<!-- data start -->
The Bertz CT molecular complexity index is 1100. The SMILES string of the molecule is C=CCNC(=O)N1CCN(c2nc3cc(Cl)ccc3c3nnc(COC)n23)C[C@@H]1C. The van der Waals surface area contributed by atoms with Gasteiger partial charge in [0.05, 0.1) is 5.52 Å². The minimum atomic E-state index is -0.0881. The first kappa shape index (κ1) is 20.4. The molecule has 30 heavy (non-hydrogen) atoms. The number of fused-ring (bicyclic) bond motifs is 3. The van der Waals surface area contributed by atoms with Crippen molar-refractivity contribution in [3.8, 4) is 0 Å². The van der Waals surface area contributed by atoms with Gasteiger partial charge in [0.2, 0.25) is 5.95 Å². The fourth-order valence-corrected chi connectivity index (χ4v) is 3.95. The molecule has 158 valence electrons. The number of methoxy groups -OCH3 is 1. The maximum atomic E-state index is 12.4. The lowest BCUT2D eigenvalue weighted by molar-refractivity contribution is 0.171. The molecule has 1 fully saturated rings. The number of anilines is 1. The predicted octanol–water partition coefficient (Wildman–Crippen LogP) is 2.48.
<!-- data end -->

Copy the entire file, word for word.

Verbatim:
The Bertz CT molecular complexity index is 1100. The SMILES string of the molecule is C=CCNC(=O)N1CCN(c2nc3cc(Cl)ccc3c3nnc(COC)n23)C[C@@H]1C. The van der Waals surface area contributed by atoms with Gasteiger partial charge in [0.05, 0.1) is 5.52 Å². The minimum atomic E-state index is -0.0881. The first kappa shape index (κ1) is 20.4. The molecule has 30 heavy (non-hydrogen) atoms. The number of fused-ring (bicyclic) bond motifs is 3. The van der Waals surface area contributed by atoms with Crippen molar-refractivity contribution in [3.8, 4) is 0 Å². The van der Waals surface area contributed by atoms with Gasteiger partial charge in [0.2, 0.25) is 5.95 Å². The fourth-order valence-corrected chi connectivity index (χ4v) is 3.95. The molecule has 158 valence electrons. The number of methoxy groups -OCH3 is 1. The maximum atomic E-state index is 12.4. The lowest BCUT2D eigenvalue weighted by molar-refractivity contribution is 0.171. The molecule has 1 fully saturated rings. The number of anilines is 1. The predicted octanol–water partition coefficient (Wildman–Crippen LogP) is 2.48.